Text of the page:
- Source: Global Times
- [08:31 January 21 2011]
An artist surnamed Li (left) works with Guo Haiping at the Nanjing Natural Art Center on January 13. Li refuses to be fully named due to the stigma attached to the mentally ill. Photo: Liang Chen
By Liang Chen
Working with mentally ill artists was his inevitable destiny, he says.
As a child, Guo Haiping witnessed his disturbed brother Guo Enping being dispatched to a mental hospital after reading The Selected Works of Mao Zedong nonstop for three days and three nights.
Reaching his teens, Guo rebelled, left home and tried to escape into Hong Kong. After failing in that adventure, he found a group of "crazy artists" and began hanging out with them.
"I didn't work and I acted weird in those days," Guo says. "My neighbors used to say to my parents sympathetically, 'Now your younger son is crazy too!'"
It was about then that Guo became perplexed by the thin line between art and madness.
"Does madness inspire people to be creative or does art make us go mad?" he says.
After contacting and observing more and more people with mental illnesses, Guo experienced something of an epiphany.
"Their inner world is very beautiful and I want Chinese people to understand them," he says.
"I want to establish a bridge from the able-bodied to mentally disabled people because I believe ignorance and disrespect is blocking communication with the mentally disabled."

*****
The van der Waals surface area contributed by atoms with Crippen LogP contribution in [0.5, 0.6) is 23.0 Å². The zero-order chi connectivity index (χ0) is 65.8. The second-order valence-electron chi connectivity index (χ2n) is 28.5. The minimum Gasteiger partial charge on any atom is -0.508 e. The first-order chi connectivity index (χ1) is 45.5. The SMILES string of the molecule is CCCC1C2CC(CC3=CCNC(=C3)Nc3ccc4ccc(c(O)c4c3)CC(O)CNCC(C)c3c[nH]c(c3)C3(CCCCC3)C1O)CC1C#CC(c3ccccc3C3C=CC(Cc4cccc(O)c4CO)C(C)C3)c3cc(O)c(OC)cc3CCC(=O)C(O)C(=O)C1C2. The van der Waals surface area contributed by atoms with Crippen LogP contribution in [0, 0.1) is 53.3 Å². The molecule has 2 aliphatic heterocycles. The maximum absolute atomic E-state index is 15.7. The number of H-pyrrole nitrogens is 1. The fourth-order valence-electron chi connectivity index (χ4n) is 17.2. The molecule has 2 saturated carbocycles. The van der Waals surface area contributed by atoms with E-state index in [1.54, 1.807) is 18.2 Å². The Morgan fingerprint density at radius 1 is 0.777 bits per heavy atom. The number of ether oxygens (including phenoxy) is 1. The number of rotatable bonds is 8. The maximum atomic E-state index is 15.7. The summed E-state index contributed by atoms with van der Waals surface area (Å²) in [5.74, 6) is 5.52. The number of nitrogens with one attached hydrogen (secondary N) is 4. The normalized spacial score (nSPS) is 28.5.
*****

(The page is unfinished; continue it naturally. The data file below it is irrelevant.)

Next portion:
For the moment, there are few regular visitors to his Nanjing Natural Art Center in Jiangxinzhou that opened November 18 last year.
Founder Guo tries to provide an inspiring space for mentally disabled people of talent to explore their artistic creativity.
Mentally ill patients and their family members occasionally come and see if Guo is interested in their artwork.
"I want to tell them [visitors], 'People with mental illness can draw pictures and they can draw very well.'"
French painter Jean Dubuffet in 1962 launched the Association of Art Brut in Paris that opened a door on the "normal" world for mentally ill artists, a place where the two worlds could meet and communicate through painting, sculpture and drawing.
Forty-eight years later, Guo seeks to pioneer the same process on the Chinese mainland. So far all his money has come from entrepreneur Zeng Lihua who offered 360,000 yuan($ 54,000) for a year's operation of the art center, pledging to support it for three years.
"We can just about make ends meet," Zeng says.
Asked her motives, Zeng says "How wonderful it would be if these people with mental illnesses could survive by themselves instead of being a burden on society."
Seven work at the center, mostly volunteers. Psychiatrist Qin Yi quits her old job to serve the center unpaid and lives off her savings.